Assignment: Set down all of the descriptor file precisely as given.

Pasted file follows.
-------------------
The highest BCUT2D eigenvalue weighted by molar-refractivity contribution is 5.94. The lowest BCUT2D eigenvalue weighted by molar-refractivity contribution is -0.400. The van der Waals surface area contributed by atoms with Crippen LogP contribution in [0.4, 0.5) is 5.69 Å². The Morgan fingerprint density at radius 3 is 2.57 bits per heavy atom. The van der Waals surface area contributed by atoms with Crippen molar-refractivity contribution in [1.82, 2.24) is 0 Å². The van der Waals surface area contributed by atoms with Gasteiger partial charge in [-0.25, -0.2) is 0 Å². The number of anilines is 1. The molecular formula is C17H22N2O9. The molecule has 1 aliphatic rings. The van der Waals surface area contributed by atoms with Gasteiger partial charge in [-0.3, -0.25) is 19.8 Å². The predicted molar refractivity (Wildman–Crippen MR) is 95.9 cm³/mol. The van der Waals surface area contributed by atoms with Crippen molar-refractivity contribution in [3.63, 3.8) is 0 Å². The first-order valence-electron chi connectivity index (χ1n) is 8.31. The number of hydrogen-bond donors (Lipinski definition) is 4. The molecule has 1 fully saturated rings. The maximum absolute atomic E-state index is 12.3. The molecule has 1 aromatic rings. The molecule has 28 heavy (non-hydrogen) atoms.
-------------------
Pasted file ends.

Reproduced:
The highest BCUT2D eigenvalue weighted by molar-refractivity contribution is 5.94. The lowest BCUT2D eigenvalue weighted by molar-refractivity contribution is -0.400. The van der Waals surface area contributed by atoms with Crippen LogP contribution in [0.4, 0.5) is 5.69 Å². The Morgan fingerprint density at radius 3 is 2.57 bits per heavy atom. The van der Waals surface area contributed by atoms with Crippen molar-refractivity contribution in [1.82, 2.24) is 0 Å². The van der Waals surface area contributed by atoms with Gasteiger partial charge in [-0.25, -0.2) is 0 Å². The number of anilines is 1. The molecular formula is C17H22N2O9. The molecule has 1 aliphatic rings. The van der Waals surface area contributed by atoms with Gasteiger partial charge in [-0.3, -0.25) is 19.8 Å². The predicted molar refractivity (Wildman–Crippen MR) is 95.9 cm³/mol. The van der Waals surface area contributed by atoms with Crippen molar-refractivity contribution in [3.63, 3.8) is 0 Å². The first-order valence-electron chi connectivity index (χ1n) is 8.31. The number of hydrogen-bond donors (Lipinski definition) is 4. The molecule has 1 fully saturated rings. The maximum absolute atomic E-state index is 12.3. The molecule has 1 aromatic rings. The molecule has 28 heavy (non-hydrogen) atoms.